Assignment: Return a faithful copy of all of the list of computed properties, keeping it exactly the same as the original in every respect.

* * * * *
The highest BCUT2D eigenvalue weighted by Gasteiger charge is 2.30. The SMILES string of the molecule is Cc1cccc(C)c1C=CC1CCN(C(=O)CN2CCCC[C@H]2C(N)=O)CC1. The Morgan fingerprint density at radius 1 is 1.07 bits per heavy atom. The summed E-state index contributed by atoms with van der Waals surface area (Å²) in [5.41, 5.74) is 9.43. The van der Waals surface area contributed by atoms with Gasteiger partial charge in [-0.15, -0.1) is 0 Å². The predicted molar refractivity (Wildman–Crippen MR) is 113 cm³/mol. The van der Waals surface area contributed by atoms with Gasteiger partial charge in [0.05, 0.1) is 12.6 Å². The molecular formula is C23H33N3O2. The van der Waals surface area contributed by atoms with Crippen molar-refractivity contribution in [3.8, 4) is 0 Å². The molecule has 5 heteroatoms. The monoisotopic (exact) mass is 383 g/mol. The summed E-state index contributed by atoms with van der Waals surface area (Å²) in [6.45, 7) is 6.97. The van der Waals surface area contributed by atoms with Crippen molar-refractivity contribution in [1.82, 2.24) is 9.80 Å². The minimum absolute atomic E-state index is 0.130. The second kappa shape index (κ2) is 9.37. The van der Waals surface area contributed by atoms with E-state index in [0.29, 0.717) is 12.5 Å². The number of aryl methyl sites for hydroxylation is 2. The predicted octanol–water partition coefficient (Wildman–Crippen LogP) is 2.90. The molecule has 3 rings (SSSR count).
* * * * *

The highest BCUT2D eigenvalue weighted by Gasteiger charge is 2.30. The SMILES string of the molecule is Cc1cccc(C)c1C=CC1CCN(C(=O)CN2CCCC[C@H]2C(N)=O)CC1. The Morgan fingerprint density at radius 1 is 1.07 bits per heavy atom. The summed E-state index contributed by atoms with van der Waals surface area (Å²) in [5.41, 5.74) is 9.43. The van der Waals surface area contributed by atoms with Gasteiger partial charge in [-0.15, -0.1) is 0 Å². The predicted molar refractivity (Wildman–Crippen MR) is 113 cm³/mol. The van der Waals surface area contributed by atoms with Gasteiger partial charge in [0.05, 0.1) is 12.6 Å². The molecular formula is C23H33N3O2. The van der Waals surface area contributed by atoms with Crippen molar-refractivity contribution in [3.8, 4) is 0 Å². The molecule has 5 heteroatoms. The monoisotopic (exact) mass is 383 g/mol. The summed E-state index contributed by atoms with van der Waals surface area (Å²) in [6.45, 7) is 6.97. The van der Waals surface area contributed by atoms with Crippen molar-refractivity contribution in [1.82, 2.24) is 9.80 Å². The minimum absolute atomic E-state index is 0.130. The second kappa shape index (κ2) is 9.37. The van der Waals surface area contributed by atoms with E-state index in [0.29, 0.717) is 12.5 Å². The number of aryl methyl sites for hydroxylation is 2. The predicted octanol–water partition coefficient (Wildman–Crippen LogP) is 2.90. The molecule has 3 rings (SSSR count).